The Bolivian government has taken yet another step against the prevailing tide in political economics, just recently approving a pensions reform in parliament that will be send ripples around the world. Forcefully propelled by President Evo Morales, the reform establishes that the retirement age for Bolivian men will be lowered from 65 to 58, while women and mine workers will be able to draw their state pensions from the age of 56. A revolution in the field of pensions, when one considers that practically every other country in the world is grappling with the problems of raising retirement ages.
But there is a rational explanation. For Bolivians the main justification of such a change is connected with the ratio between working life and life expectancy: in the Andean nation the average life expectancy is currently only 66 years. This is one reason for the decision taken in La Paz. But not the only one. In Bolivia the average age of the population is roughly 22 years, and the population is growing at an annual rate of almost 2 percent: this is the fundamental basis for understanding Morales’ pension reform.
“The pensions system will not be totally revolutionised. But the changes will benefit many different sectors of the country’s economy”, explained Bruno Apaza, a top official in COB, the Central Obrera Boliviana trade union. “At COB we’re convinced that the national economy needs reactivating and diversifying, in order to trigger a new wave of industrialisation that will generate work and improve salaries”, he added. “As for the new pensions law, like most things, one must look at both sides of the coin. On the one hand workers are happy with the lowering of their retirement age, but on the other we’ll have to see how the economy reacts in coming years. The previsions regarding the pension fund cover a period of roughly 35 years. It’s too soon today to forecast – or even imagine – the effect that this will have on the life of Bolivians”, continued Apaza, speaking from La Paz.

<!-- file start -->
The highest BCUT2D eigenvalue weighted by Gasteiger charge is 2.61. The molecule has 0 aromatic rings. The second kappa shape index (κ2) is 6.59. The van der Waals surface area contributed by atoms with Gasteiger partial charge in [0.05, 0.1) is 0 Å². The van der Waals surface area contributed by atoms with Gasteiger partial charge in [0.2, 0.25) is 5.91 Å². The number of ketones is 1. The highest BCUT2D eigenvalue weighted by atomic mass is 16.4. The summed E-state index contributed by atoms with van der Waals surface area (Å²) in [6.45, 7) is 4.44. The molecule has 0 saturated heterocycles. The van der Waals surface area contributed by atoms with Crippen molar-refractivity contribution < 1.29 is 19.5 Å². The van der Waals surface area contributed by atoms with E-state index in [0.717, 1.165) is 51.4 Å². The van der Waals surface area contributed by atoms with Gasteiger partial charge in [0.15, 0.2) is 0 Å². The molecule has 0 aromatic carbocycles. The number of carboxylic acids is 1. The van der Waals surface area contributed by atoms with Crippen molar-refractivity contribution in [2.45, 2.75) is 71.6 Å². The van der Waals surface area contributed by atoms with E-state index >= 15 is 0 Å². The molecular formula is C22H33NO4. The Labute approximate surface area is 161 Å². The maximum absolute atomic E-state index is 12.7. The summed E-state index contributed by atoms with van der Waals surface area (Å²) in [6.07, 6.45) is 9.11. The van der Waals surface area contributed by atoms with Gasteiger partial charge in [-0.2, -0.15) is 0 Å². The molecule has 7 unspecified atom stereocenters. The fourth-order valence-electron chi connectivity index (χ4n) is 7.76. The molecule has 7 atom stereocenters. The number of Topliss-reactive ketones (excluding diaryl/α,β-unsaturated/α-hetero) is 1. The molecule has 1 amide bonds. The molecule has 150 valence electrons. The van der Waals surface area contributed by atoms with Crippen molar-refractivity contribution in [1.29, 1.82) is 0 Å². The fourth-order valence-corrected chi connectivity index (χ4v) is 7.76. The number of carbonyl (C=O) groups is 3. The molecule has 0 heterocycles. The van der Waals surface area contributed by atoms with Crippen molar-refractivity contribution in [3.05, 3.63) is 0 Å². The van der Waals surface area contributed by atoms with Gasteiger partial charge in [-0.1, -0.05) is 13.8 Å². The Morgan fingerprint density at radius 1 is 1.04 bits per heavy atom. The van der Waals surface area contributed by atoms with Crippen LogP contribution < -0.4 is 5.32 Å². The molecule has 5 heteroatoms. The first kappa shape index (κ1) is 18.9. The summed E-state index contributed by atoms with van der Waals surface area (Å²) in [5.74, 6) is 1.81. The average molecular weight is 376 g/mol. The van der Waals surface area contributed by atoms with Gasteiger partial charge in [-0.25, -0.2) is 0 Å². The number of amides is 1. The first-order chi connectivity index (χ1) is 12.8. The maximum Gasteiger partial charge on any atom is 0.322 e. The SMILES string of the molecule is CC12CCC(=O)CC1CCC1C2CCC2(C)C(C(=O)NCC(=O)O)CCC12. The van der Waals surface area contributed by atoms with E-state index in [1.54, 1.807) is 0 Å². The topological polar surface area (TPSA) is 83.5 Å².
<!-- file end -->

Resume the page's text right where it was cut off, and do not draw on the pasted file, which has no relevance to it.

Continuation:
“The real doubt is: will the state help the sector of the population that today has no work? Because although the workforce is willing to contribute to helping the less fortunate, the state must also contribute, and do much more for them. We shall see. When it comes down to it, it’s going to be the younger generation who are going to feel the effects of this situation, either in positive or in negative” he concluded.
Having restored fairer parameters to the working lives of Bolivians, President Morales has also decided to nationalise the two institutes that previously controlled the coffers of the pension funds: the Spanish bank BBVA and the Swiss Zurich Financial Service.
On top of this, the new reform also involves the creation of a “solidarity fund”, partly financed by the state, which will ensure a minimum pension to self-employed workers who have paid pension contributions for at least ten years. In Bolivia today, over sixty percent of the working population do not pay any contributions.